My original plan was to have a cherry sunburst finish on it, but this was held back because the shellac pigment/dye that I ordered hadn’t arrived by the time I got this far. And I wanted to play the thing! Also, there’s a bit of neatening that needs to happen on the nut and saddle. both of which are not quite right, and as a result the intonation is off on a couple of strings.
Regarding the process that got me here, I should really post here more often. Every time I stick an image on Facebook I tend to forget I should keep my progress updated here as well.
That said, this was really sort of a trial balloon project. Is this something I can actually do, and if so, can I do it well and understand all the bits and catalog all of the errors along the way. And do I want to make another?
The answer to the first and last is “Yes!” though I’m not currently sure when that will take place. I’ve left a few other projects on hold for a bit so I could finish this in reasonable time. As to the middle question, I think I have a decent list of things that I understand now that I didn’t before, and know I could do a better job the second time around. Here’s a not-terribly abbreviated list:
Neck Joint: research indicates there’s a lot of options here. I chose to use a simple tapered dovetail joint, but I’m out of practice. but like the boat deck beams, I know I can do a better job. It is worth while to cut that joint in the block before assembling the sides. Much easier to manipulate if it’s not already attached to the soundboard, back and sides.
Rosette: I chose to do an odd shape, and as a result sorting out the inlay of the rosette was harder than it needed to be. in future, construct the rosette, then cut out the surface of the top. Quilting seems to be an apt analogy.
Binding: didn’t bother this time, in retrospect I can see the importance of binding in hiding the glue joints of the front and back, and potentially the neck to body area. Need to sort out the correct tool for carving away the corners that are replaced by the binding. If I make the faces thinner, I might be able to get away with the x-acto blade in a fixture, but as thick as this one was, I would hav needed to use the router. In the end, I chickened out a bit there, because I was afraid that the router would simply shatter the curly maple, the way the planer and the table saw did.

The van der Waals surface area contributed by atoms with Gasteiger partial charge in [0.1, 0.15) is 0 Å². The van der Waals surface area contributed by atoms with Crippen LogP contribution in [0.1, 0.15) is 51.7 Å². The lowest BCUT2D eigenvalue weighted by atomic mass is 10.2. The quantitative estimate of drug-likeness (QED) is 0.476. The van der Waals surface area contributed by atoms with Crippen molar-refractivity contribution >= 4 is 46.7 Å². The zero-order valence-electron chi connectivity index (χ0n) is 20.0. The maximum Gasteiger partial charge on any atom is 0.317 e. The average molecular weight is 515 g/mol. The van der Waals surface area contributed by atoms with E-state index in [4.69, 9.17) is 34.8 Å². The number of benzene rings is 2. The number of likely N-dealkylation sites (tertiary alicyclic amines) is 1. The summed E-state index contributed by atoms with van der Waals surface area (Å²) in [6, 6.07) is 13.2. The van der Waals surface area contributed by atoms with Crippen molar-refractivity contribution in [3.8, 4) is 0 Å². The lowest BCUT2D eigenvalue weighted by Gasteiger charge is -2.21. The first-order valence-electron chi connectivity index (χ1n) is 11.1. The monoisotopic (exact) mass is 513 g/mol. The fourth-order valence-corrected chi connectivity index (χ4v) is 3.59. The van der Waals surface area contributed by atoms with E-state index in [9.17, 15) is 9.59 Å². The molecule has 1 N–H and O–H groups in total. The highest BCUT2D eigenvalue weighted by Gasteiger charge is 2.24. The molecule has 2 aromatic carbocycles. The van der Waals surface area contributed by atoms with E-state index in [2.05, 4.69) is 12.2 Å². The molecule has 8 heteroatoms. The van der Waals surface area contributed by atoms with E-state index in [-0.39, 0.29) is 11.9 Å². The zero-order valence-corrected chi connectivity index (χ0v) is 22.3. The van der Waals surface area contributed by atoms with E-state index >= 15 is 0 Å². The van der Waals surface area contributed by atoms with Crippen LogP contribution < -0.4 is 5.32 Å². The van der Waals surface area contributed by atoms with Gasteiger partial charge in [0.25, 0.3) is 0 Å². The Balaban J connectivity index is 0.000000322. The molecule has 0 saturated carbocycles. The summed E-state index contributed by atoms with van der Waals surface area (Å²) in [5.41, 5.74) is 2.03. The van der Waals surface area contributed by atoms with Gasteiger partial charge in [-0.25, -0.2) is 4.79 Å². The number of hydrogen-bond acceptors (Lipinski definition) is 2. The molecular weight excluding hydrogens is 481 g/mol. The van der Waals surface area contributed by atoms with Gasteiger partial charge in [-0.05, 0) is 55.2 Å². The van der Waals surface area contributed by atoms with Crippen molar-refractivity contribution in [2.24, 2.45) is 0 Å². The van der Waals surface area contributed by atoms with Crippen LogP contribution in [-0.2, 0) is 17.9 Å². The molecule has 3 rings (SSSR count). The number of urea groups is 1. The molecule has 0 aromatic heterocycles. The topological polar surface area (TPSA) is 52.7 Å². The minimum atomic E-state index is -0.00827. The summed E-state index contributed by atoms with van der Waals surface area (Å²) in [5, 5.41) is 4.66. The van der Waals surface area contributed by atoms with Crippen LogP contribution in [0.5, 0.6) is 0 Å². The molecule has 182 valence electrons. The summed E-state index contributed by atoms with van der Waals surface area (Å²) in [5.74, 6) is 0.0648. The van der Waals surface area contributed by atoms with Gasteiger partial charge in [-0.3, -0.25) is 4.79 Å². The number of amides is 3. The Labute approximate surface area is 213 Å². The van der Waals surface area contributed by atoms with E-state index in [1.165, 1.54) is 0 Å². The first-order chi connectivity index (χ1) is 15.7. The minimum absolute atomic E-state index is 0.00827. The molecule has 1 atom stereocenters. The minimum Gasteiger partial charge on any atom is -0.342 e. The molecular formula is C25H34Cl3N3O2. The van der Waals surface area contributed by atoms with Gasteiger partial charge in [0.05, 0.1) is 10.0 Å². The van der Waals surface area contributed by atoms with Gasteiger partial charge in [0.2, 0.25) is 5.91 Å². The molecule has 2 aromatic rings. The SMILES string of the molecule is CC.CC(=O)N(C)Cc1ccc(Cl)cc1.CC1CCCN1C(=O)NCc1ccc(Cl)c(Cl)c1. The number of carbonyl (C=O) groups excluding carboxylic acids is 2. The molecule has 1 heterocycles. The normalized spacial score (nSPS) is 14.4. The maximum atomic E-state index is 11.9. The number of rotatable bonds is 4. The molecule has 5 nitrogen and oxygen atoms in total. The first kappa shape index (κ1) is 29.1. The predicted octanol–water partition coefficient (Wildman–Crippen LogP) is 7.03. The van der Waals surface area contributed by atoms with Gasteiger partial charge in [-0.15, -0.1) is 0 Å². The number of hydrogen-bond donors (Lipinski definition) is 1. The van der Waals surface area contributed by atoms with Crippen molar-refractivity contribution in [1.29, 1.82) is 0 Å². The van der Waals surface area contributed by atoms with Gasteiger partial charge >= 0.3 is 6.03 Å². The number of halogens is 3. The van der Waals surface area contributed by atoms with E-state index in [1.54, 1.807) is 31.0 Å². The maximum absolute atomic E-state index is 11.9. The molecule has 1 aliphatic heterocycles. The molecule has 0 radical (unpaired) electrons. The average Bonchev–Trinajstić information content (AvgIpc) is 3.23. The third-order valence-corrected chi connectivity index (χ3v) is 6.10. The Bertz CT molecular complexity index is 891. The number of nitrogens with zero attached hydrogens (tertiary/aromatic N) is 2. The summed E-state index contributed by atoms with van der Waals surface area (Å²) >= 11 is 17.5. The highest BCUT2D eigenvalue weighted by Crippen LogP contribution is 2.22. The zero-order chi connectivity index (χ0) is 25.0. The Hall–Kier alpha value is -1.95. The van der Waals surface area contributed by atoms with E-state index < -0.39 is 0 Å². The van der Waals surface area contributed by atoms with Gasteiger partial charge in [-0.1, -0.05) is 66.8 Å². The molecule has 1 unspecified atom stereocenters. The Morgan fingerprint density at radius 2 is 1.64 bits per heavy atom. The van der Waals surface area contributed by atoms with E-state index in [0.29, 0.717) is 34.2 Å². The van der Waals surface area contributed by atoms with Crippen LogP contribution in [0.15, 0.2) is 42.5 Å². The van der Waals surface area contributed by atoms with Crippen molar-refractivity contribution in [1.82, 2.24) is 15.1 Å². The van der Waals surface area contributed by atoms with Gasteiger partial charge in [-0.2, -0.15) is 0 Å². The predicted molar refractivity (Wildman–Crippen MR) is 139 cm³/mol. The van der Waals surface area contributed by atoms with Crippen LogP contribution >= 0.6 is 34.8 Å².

Bracing: I left it all too thick. especially for this size instrument. also too stiff. I built this entire instrument out of the same maple, and I would have done well to use some spruce or similar for the structure parts. The corner blocks especially, it would have made them SO much easier to carve.
Fretting: I think for the future I’m going to set up a template in a vector drawing program to measure the fret distances. I wrote a little program in python to give me the values and as far as I can tell, they’re all correct, but the problem arises when copying them to the fretboard. I think it would be easier for all involved if I just print out a pattern to match up. Also, flush cutting nippers are essential. (if only to save time.)
Clamps: I found a few patterns of easily makable clamps. I needed some good little clamps to hold down the soundboard and back as well as some deep throated ones to hold the bridge in place. The lever lock clamps look easy enough to make, and I have a wooden threading set that should. make some nice screw clamps for the other issue.
Soundboard: attach this first. there’s an argument for doing the back first, but in general it seems like a good idea to do the front first.
Sander: if I make more of these, (and I have some ideas for unique shapes) it will be so worth it to buy a thickness sander. Especially for this curly maple. I did pretty well with the emergency replacement made out of the lathe and some left over plywood and the baseball bat blank I bought on a whim a few years ago… (There’s also a valid question of investing in a good resaw too, but for the moment if gearbox labs is willing to let me continue to make use of his, I’ll hold off a bit. I don’t really have the space for a full size bandsaw…)
Bending: I did okay with the sides, sort of. I do need to make them thinner in general, (ditto the top and back) but I also need to up the gear for the bending part. to that end, rigging up a decent heater is key, as is getting the sheet of stainless spring steel to be a backing for the bends.
On the other hand, carving the neck was a hell of a lot easier than I thought it would be.
Lastly, molding. I chose to use the violin technique of making the mold for the inside faces rather than the seemingly more common wraparound mold because of the sharp corners on this instrument. When assembling the sides, it made a lot fo sense to overlap the sides and cut off the excess later. something that would not have been possible had I gone the more standard route.